Connected: An Internet Encyclopedia
8.2. Receiving protocol packets

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8.2. Receiving protocol packets

8.2. Receiving protocol packets

Whenever a protocol packet is received by the router it is marked with the interface it was received on. For routers that have virtual links configured, it may not be immediately obvious which interface to associate the packet with. For example, consider the Router RT11 depicted in Figure 6. If RT11 receives an OSPF protocol packet on its interface to Network N8, it may want to associate the packet with the interface to Area 2, or with the virtual link to Router RT10 (which is part of the backbone). In the following, we assume that the packet is initially associated with the non-virtual link.[3]

In order for the packet to be accepted at the IP level, it must pass a number of tests, even before the packet is passed to OSPF for processing:

Next, the OSPF packet header is verified. The fields specified in the header must match those configured for the receiving interface. If they do not, the packet should be discarded:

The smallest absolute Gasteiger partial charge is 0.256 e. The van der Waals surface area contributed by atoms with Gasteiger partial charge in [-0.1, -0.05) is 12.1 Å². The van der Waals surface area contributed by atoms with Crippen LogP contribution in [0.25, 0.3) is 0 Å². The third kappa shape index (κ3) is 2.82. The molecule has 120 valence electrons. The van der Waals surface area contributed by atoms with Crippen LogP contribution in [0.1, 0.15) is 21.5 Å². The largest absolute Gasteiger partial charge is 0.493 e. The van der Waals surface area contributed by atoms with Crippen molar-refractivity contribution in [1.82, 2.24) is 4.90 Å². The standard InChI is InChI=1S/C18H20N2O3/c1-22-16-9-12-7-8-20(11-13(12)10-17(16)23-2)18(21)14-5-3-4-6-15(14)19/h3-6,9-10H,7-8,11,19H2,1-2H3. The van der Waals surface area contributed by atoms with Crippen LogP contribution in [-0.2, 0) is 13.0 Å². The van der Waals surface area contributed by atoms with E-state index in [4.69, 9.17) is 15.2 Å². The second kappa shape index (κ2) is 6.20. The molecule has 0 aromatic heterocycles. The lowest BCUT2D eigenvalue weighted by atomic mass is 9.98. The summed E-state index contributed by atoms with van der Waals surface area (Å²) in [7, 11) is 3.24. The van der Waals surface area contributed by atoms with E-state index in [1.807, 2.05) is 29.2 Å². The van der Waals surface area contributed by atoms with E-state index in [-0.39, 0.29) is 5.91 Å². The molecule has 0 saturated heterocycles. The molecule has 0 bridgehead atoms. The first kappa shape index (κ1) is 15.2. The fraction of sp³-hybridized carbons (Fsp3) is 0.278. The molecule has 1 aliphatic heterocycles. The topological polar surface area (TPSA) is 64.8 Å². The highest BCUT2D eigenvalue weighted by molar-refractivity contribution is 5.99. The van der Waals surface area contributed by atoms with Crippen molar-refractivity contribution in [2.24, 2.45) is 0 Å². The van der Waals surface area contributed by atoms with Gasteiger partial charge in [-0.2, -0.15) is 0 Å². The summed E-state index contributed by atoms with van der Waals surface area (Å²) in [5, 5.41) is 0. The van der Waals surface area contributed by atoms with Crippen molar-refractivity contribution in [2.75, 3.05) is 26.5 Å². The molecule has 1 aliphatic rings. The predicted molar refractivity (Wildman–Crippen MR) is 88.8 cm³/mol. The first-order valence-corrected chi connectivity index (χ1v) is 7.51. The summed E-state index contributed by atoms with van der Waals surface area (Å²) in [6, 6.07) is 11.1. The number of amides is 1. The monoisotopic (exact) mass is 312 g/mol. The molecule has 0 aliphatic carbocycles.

Next, the packet must be authenticated. This depends on the AuType specified (see Appendix D). The authentication procedure may use an Authentication key, which can be configured on a per-interface basis. If the authentication fails, the packet should be discarded.

If the packet type is Hello, it should then be further processed by the Hello Protocol (see Section 10.5). All other packet types are sent/received only on adjacencies. This means that the packet must have been sent by one of the router's active neighbors. If the receiving interface is a multi-access network (either broadcast or non-broadcast) the sender is identified by the IP source address found in the packet's IP header. If the receiving interface is a point-to-point link or a virtual link, the sender is identified by the Router ID (source router) found in the packet's OSPF header. The data structure associated with the receiving interface contains the list of active neighbors. Packets not matching any active neighbor are discarded.

At this point all received protocol packets are associated with an active neighbor. For the further input processing of specific packet types, consult the sections listed in Table 11.

              Type   Packet name            detailed section (receive)
              1      Hello                  Section 10.5
              2      Database description   Section 10.6
              3      Link state request     Section 10.7
              4      Link state update      Section 13
              5      Link state ack         Section 13.7

            Table 11: Sections describing OSPF protocol packet reception.

Next: 9. The Interface Data Structure

Connected: An Internet Encyclopedia
8.2. Receiving protocol packets